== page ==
Washington D.C. : Children, especially girls, who are physically or sexually abused are more likely to be engaged in non-suicidal self-injuries in their teenage years, reveals a study.
Lead study author Philip Baiden from the University of Toronto said his team found that about one in three adolescents with mental health problems in Ontario engaged in non-suicidal self-injury.
The team was also surprised to find that only the experience of adversities directed towards the child (physical and sexual abuse) predicted non-suicidal self-injury and not adversities indicative of parental risk such as parental mental health issues or exposure to domestic violence.
However, adolescents who have someone that they could turn to for emotional support when in crises were less likely to engage in non-suicidal self-injury.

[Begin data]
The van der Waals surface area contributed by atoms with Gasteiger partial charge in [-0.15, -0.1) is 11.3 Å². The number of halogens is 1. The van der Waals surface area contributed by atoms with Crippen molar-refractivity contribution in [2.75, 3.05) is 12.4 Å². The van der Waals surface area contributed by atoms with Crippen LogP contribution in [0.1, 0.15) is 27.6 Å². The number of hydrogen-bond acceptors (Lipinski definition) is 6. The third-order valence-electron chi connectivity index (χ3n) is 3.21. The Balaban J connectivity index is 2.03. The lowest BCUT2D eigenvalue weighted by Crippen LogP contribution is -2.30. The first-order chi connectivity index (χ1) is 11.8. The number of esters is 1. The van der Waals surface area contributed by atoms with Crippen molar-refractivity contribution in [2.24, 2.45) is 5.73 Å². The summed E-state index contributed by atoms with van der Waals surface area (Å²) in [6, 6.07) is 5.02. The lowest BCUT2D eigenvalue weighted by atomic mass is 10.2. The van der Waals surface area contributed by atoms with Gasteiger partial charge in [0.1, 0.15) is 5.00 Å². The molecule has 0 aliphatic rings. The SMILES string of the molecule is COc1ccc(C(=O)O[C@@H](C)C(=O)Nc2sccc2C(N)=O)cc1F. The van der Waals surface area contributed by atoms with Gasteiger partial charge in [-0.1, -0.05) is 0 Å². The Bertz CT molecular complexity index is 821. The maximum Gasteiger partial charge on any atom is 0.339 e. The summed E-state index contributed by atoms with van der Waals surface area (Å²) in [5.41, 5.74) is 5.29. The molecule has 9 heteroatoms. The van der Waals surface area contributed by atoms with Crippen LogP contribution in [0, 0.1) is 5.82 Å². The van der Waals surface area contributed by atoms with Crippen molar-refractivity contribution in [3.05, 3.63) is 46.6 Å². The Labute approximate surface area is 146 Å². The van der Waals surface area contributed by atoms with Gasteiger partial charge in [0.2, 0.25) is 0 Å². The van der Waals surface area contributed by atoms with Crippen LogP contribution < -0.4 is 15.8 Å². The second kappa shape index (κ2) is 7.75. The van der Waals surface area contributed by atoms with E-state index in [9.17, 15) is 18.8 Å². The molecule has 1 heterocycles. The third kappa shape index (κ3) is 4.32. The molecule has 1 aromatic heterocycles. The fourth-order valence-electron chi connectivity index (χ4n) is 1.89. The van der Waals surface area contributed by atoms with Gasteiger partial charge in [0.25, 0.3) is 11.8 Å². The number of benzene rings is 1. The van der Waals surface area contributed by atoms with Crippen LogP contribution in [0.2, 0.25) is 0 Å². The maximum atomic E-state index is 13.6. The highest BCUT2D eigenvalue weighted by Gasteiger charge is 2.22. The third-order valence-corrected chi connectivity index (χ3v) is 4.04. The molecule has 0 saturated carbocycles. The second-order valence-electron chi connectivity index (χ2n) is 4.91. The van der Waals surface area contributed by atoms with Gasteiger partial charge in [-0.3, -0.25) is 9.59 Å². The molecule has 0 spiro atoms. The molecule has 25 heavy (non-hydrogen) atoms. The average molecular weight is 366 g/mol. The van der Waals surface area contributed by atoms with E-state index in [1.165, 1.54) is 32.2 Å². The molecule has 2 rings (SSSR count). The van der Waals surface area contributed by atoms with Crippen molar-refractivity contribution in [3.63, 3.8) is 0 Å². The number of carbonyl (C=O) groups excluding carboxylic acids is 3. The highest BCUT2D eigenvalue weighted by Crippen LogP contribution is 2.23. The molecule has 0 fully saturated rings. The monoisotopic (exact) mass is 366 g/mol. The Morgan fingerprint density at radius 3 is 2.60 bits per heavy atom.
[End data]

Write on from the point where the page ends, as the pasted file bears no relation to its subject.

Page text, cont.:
The researchers utilised data from a representative sample of 2,038 children and adolescents – aged eight to 18 years referred to community and inpatient mental health settings in Ontario.
Study co-author Shannon Stewart from Western University said depression is one indication that an individual is having difficulty coping with his/her life situation and being depressed can severely impact one’s ability to regulate emotions and focus almost exclusively on the negative aspect of life.
Stewart further added among survivors of sexual abuse, depression can also manifest itself as emotional pain, for which non-suicidal self-injury becomes an outlet.
Co-author of the study Barbara Fallon from the University of Toronto also noted that understanding the mechanism through which non-suicidal self-injury may occur can inform clinicians and social workers working with formerly abused children in preventing future non-suicidal self-injurious behaviours.
The study appeared online in the journal Child Abuse and Neglect